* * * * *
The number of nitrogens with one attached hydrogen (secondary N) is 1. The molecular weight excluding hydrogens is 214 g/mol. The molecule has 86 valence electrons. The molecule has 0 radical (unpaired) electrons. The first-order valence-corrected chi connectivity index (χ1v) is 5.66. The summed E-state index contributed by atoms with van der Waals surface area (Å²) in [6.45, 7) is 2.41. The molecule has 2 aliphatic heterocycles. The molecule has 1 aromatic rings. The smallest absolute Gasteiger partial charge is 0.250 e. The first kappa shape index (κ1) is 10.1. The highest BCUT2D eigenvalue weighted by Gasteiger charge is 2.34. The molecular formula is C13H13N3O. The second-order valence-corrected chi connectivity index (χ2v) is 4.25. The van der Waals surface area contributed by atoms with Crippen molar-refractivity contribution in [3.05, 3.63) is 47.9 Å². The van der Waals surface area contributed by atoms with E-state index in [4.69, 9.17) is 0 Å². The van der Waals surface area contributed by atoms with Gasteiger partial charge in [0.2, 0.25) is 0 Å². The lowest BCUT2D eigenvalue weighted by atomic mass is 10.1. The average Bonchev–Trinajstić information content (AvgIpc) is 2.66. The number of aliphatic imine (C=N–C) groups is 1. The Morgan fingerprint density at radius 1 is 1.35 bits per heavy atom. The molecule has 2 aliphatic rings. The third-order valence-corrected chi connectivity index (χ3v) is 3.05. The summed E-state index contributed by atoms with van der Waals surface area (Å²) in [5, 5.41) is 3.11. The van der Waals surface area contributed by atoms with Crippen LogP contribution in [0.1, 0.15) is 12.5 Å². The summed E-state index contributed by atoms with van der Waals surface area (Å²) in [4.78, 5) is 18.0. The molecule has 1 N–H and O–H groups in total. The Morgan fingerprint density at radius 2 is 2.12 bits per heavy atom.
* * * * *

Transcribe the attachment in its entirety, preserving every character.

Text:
The number of nitrogens with one attached hydrogen (secondary N) is 1. The molecular weight excluding hydrogens is 214 g/mol. The molecule has 86 valence electrons. The molecule has 0 radical (unpaired) electrons. The first-order valence-corrected chi connectivity index (χ1v) is 5.66. The summed E-state index contributed by atoms with van der Waals surface area (Å²) in [6.45, 7) is 2.41. The molecule has 2 aliphatic heterocycles. The molecule has 1 aromatic rings. The smallest absolute Gasteiger partial charge is 0.250 e. The first kappa shape index (κ1) is 10.1. The highest BCUT2D eigenvalue weighted by Gasteiger charge is 2.34. The molecular formula is C13H13N3O. The second-order valence-corrected chi connectivity index (χ2v) is 4.25. The van der Waals surface area contributed by atoms with Crippen molar-refractivity contribution in [3.05, 3.63) is 47.9 Å². The van der Waals surface area contributed by atoms with E-state index in [4.69, 9.17) is 0 Å². The van der Waals surface area contributed by atoms with Gasteiger partial charge in [0.2, 0.25) is 0 Å². The lowest BCUT2D eigenvalue weighted by atomic mass is 10.1. The average Bonchev–Trinajstić information content (AvgIpc) is 2.66. The number of aliphatic imine (C=N–C) groups is 1. The Morgan fingerprint density at radius 1 is 1.35 bits per heavy atom. The molecule has 2 aliphatic rings. The third-order valence-corrected chi connectivity index (χ3v) is 3.05. The summed E-state index contributed by atoms with van der Waals surface area (Å²) in [5, 5.41) is 3.11. The van der Waals surface area contributed by atoms with Crippen LogP contribution in [0.1, 0.15) is 12.5 Å². The summed E-state index contributed by atoms with van der Waals surface area (Å²) in [4.78, 5) is 18.0. The molecule has 1 N–H and O–H groups in total. The Morgan fingerprint density at radius 2 is 2.12 bits per heavy atom.